Excellent news! I've seen far more of these little twin vans in the UK than the bogie version modelled by Dapol, at least in the period I can remember.
What is the rationale behind them? They seem very similar to two normal continental Habbins vans (equivalent to VGA) permanently coupled. Surely that creates extra construction and maintenance costs compared to a single bogie wagon? Seems odd we don't really see many single LWB 4 wheel vans in the UK, when they are really common on the mainland, yet we do get these.
I'll definitely order some - I'm slightly surprised you've announced these before delivering that many of the previous models though. I've got several 321s, a 92, and some container flats all on pre-order ...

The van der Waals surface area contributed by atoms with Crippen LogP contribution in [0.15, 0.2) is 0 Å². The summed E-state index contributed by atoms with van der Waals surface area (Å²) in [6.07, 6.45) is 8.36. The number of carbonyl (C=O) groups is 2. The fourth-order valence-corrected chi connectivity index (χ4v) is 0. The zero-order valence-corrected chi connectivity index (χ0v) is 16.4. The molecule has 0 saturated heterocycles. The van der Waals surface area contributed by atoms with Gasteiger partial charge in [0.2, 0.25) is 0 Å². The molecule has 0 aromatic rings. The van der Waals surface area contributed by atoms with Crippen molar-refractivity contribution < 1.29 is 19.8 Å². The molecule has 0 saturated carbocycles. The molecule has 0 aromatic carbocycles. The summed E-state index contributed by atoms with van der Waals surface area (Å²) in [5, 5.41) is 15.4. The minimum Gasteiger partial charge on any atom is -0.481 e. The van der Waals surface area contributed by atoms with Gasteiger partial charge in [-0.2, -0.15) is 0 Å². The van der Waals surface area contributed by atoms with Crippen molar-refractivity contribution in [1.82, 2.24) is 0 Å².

Still, these make a natural pairing with the 92 - good joined up thinking!
In addition to the information above about loading, my understanding is that at the time (mid 80s) there were grants available to encourage the use of bigger bogie wagons, however UIC descriptions only refer to "2-axle" or "4-axle" wagons. By splitting the brake gear across the wagons Duewag and Cargowaggon were able to argue that the twins were, in effect, a single wagon and qualified for the grants, while at the same time maximising capacity.
Mike has largely answered your point about timings, but in addition I would add that we have held back from any announcements at Model Rail Scotland or York but felt, with the Pendolinos now well into production, the 00 TEAs getting underway, the 92, KFA and Class Bs very close and clear progress made on the HOAs and 321 the time was right to begin the next wagon.
And, as you identified, the progress on the 92 was also a factor in this decision.